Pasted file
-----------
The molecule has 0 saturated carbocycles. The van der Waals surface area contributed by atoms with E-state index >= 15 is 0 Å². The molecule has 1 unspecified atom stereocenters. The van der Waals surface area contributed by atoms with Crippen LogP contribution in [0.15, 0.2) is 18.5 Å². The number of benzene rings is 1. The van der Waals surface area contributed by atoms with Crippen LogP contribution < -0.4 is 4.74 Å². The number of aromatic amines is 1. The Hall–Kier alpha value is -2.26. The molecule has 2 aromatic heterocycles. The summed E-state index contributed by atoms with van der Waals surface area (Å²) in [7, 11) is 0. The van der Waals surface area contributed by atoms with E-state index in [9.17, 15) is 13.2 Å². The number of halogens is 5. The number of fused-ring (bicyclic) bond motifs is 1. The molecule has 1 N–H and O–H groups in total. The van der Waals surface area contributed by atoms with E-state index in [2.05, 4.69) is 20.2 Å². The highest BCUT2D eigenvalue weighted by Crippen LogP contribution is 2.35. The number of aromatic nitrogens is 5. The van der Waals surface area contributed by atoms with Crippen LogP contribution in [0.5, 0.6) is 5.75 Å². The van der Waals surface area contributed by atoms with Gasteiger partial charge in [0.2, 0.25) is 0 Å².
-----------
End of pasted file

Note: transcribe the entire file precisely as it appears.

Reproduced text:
The molecule has 0 saturated carbocycles. The van der Waals surface area contributed by atoms with E-state index >= 15 is 0 Å². The molecule has 1 unspecified atom stereocenters. The van der Waals surface area contributed by atoms with Crippen LogP contribution in [0.15, 0.2) is 18.5 Å². The number of benzene rings is 1. The van der Waals surface area contributed by atoms with Crippen LogP contribution < -0.4 is 4.74 Å². The number of aromatic amines is 1. The Hall–Kier alpha value is -2.26. The molecule has 2 aromatic heterocycles. The summed E-state index contributed by atoms with van der Waals surface area (Å²) in [7, 11) is 0. The van der Waals surface area contributed by atoms with E-state index in [9.17, 15) is 13.2 Å². The number of halogens is 5. The number of fused-ring (bicyclic) bond motifs is 1. The molecule has 1 N–H and O–H groups in total. The van der Waals surface area contributed by atoms with E-state index in [2.05, 4.69) is 20.2 Å². The highest BCUT2D eigenvalue weighted by Crippen LogP contribution is 2.35. The number of aromatic nitrogens is 5. The van der Waals surface area contributed by atoms with Crippen LogP contribution in [0.5, 0.6) is 5.75 Å². The van der Waals surface area contributed by atoms with Gasteiger partial charge in [0.2, 0.25) is 0 Å².